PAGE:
It is not clear how that conclusion has been made; as such the management needs to careful in drawing such ending.
services from the leprosy hospital whenever they get sick, and sandal or shoe for the leprosy patients when the old one can’t be used any more. The leprosy patients/group members take care of themselves or other members of the group remind them so that they are out of the danger of ulcer (disease related to not taking care of leg or hand, when they are injured and are not taken care of properly or regularly due to leprosy), like taking related treatment and changing of the shoe or sandal. In all the groups that the consultants visited, while asked leprosy related disabled members stated that they do not have ulcer any more now or they take proper care of it like using shoe, do regular exercises, etc. Majority of the participants of FGDs mentioned that they have sanitary latrines at their house. They installed those latrines either of their own or with support from the project or other NGOs working in the area or from the union parishad. Those of the members who do not have latrines use other’s one such as relatives and/or neighbors, however those members stated that they have plan to arrange latrine of their own in the future. While asked, most of the respondents reported that they and their family members wash hands, particularly when their hands are dirty, before and after taking meal, after defecation, etc. Furthermore, most of the respondents stated that they use tube-well water for drinking either of their own or neighbors. CBRP has target in different sectors like 95% group members have access to safe water, 90% members use sanitary latrine, 50% members wash hand regularly; even though present study can’t comment on achievement level of those issues particularly percentages (as it is qualitative study, and there is no survey), but from the response of SHG members, the evaluators state that the intervention has accomplished its objectives in those three aspects. Children of many group members (particularly the older one) have completed their education (whatever level was possible for them, some even got tertiary level studies), and are involved with different occupations. Those of the members who have younger children, their children go to school at different levels. As for inclusive education policy of the country, education assistance for the children of the SHG group members and advocacy work of upazila association’s members e.g. meeting with upazila education officer and members of school management committee, children of the disabled members now have easier access to formal education and care from the teachers of respective education institutes contribute in doing well in their studies. 9.1.4 Group members in different committees CBRP log-frame has a plan to include 50 group members and from DSCBR 10 members in different committees such as school management, bazaar, mosque, temple and others. Project records reveals that 274 disabled members from CBRP are selected into local school management, madrasha (Islamic religious institute), mosque, market, burial ground, UP standing committees and others. While talking with SHG members, the evaluators came to know that the beneficiaries are accepted into different committees (as mentioned above, which once were unimaginable for 11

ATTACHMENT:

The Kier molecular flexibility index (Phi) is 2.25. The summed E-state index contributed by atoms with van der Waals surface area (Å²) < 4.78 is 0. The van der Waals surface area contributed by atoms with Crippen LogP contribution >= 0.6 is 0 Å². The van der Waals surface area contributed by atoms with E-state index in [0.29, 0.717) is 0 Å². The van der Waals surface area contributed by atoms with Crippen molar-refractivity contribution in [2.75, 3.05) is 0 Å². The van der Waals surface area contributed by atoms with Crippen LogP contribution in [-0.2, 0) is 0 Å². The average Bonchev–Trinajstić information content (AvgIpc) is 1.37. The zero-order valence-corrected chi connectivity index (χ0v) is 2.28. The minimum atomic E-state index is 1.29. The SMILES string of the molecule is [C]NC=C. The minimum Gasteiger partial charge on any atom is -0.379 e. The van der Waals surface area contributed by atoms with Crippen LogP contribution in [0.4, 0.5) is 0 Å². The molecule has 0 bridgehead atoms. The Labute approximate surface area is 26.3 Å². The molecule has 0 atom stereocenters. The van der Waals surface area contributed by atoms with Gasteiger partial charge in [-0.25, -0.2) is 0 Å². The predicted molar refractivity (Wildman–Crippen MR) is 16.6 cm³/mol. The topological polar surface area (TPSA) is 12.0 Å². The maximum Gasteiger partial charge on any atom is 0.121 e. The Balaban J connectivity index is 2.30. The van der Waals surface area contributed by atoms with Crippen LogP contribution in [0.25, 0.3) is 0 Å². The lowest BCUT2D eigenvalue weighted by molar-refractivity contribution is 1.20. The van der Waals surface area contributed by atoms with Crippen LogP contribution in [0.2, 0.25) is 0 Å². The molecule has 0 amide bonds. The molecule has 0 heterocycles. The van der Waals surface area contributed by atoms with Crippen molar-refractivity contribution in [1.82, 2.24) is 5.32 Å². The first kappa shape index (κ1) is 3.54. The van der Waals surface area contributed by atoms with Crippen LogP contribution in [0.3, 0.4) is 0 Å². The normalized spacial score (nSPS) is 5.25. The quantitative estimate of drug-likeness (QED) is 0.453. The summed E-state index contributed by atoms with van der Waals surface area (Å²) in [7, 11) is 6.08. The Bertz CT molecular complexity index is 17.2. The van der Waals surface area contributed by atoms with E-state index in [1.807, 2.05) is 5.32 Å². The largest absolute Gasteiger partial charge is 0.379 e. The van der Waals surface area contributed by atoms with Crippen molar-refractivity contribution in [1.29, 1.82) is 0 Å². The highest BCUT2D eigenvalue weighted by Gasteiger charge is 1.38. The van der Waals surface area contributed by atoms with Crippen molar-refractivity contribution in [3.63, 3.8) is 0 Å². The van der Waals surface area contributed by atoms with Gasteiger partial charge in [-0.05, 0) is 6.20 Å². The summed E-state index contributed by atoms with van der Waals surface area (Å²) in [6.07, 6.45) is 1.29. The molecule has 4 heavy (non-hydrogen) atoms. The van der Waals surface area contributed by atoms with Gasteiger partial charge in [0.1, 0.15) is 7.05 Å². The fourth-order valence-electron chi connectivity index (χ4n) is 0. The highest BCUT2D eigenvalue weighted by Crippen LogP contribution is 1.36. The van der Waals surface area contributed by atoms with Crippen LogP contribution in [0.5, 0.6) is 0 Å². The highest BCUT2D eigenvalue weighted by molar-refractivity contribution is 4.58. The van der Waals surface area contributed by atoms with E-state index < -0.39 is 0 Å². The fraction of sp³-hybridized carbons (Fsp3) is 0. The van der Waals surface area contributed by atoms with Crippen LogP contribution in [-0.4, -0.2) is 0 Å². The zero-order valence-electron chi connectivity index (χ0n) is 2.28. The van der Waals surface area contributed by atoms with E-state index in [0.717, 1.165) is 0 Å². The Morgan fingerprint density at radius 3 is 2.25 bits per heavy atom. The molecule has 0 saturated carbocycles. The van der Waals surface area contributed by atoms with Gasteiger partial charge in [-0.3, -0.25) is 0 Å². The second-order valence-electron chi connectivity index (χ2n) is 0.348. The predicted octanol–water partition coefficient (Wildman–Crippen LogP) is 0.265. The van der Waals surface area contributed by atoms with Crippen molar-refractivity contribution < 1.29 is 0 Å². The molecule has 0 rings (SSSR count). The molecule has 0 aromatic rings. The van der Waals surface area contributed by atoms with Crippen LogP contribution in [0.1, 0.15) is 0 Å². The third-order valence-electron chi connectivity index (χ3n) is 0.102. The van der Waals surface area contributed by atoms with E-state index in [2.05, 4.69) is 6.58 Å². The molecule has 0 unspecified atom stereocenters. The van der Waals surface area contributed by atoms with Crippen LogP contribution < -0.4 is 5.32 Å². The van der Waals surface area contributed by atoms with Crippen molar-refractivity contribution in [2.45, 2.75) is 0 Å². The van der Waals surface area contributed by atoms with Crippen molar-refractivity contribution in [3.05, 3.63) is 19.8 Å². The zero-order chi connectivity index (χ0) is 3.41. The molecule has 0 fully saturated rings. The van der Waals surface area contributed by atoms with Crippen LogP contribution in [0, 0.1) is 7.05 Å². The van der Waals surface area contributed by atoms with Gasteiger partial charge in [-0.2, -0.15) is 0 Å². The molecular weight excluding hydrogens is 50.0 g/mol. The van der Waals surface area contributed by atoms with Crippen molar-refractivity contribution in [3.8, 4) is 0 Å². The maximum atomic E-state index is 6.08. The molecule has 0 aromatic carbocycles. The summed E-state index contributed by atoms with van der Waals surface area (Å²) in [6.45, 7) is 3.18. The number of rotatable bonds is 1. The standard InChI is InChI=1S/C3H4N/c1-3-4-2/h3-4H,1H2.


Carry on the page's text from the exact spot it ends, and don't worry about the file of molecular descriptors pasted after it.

the leprosy disabled persons) and be part of decision making process on different issues in the locality that benefit the disabled people. Membership in different committees provide opportunities for the beneficiaries to speak for the interest of SHG members, claim their rights and get access to different supports from various sources, like one beneficiary who is a member of UP standing committee on agriculture had mentioned about situation of the leprosy and general disabled persons in the committee meeting, and got allocation of seasonal seeds from the agriculture department for the needy group members. Another member in the mosque committee shared that in one occasion after the dead of leprosy disabled person the Imam (Muslim priest) in the mosque was reluctant to lead the prayer and allow to bury diseased person in the local cemetery. He talked to different people like members in the union and upazila parishad and others, and finally was able to convince all the people involved with the structure, and arranged prayer and have the person buried in the graveyard. One member from each SHG is nominated for upazila association. S/he can be either from group management committee like president/secretary/cashier/general member. Each group pay BDT 600 annually to manage expenses of the upazila association arranged from individual memberâ€™s saving. The members appear to be acceptable with the idea (as none has complained about it during the discussion) since they get various types of supports from the upazila association and its members on different occasions. 9.1.5 Upazila and district association The intervention has facilitated formation of 28 upazila associations (24 for CBRP and four for DSCBP) and five district associations (four for CBRP and one for DSCBP). In CBRP 22 upazila associations and one district association got registration from upazila social welfare department, 19 upazila associations have managed land for constructing building for their organizations and two upazila associations have built their own offices; while from DSCBP none of the association has got registration yet (as it is in operation for few years only); however, one association was able to manage land for its office (Table 4). The associations (most of them belong to that category) that do not have their own building for doing their official work i.e. meeting and other gatherings; as such they manage them from rented space. While associations that have land leaders of those can continue exploring funding opportunities to construct own office space with support and cooperation from the project management. Table 4: Upazila and district association Sl. No.